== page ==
What is cardiac amyloidosis?


Quick Answer

Cardiac amyloidosis is a condition where abnormal masses of protein develop within the heart, MedlinePlus explains. These deposits of protein make it more difficult for the heart to function properly. These proteins gradually replace the normal heart tissue and can cause the heart to fail. It can disrupt the electrical signals that control the heart and cause the heart to beat with abnormal rhythms.

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Full Answer

Cardiac amyloidosis is also known as "stiff heart syndrome" says MedlinePlus. It is rare in people who are under 40 years old and is less common in women than in men. Cardiac amyloidosis does not always cause symptoms, but when they occur, common symptoms include reduced endurance, shortness of breath with exertion, trouble breathing while prone, excessive nighttime urination and palpitations. The condition can also cause swelling in the ankles, legs or abdomen.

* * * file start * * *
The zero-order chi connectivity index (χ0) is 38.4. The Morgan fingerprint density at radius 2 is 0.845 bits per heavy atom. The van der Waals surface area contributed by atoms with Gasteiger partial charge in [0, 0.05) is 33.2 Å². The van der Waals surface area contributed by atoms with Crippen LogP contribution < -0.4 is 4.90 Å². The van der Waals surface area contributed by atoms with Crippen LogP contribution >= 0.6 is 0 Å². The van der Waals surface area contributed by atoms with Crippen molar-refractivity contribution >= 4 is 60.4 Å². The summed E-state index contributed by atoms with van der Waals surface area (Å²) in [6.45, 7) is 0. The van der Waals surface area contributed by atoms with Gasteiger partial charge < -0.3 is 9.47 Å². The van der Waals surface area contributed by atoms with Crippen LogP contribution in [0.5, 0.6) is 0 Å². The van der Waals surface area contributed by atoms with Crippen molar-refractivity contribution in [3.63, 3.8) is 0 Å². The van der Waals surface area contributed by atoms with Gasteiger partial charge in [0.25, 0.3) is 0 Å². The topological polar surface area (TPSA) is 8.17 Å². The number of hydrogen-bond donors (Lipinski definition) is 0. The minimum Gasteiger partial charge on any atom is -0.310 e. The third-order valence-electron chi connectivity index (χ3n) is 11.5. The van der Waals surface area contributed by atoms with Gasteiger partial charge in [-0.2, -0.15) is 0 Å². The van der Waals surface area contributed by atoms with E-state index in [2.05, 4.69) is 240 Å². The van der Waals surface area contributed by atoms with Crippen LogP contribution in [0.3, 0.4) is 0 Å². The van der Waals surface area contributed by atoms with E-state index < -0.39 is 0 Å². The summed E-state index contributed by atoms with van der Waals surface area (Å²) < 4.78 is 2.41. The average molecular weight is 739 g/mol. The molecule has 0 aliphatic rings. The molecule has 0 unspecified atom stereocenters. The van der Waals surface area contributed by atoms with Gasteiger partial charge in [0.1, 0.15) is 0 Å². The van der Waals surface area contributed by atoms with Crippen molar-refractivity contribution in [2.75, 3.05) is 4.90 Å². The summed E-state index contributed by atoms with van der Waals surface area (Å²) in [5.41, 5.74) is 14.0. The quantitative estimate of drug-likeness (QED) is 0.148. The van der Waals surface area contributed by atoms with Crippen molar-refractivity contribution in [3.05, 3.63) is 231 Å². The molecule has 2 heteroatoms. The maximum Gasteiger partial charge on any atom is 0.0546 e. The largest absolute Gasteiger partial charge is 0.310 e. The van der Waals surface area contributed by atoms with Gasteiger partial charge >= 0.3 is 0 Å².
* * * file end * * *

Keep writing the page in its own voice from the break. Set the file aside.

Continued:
The symptoms of cardiac amyloidosis are similar to those caused by several other conditions, so it can be difficult to diagnose, MedlinePlus explains. Initial signs of the condition can include swollen neck veins, heart murmur, low blood pressure and liver swelling. Doctors use tests to diagnose the condition, including MRI, coronary angioplasty and nuclear heart scans. Treatments for cardiac amyloidosis include limiting intake of salt and fluids, chemotherapy, prednisone, calcium channel blockers and beta blockers.

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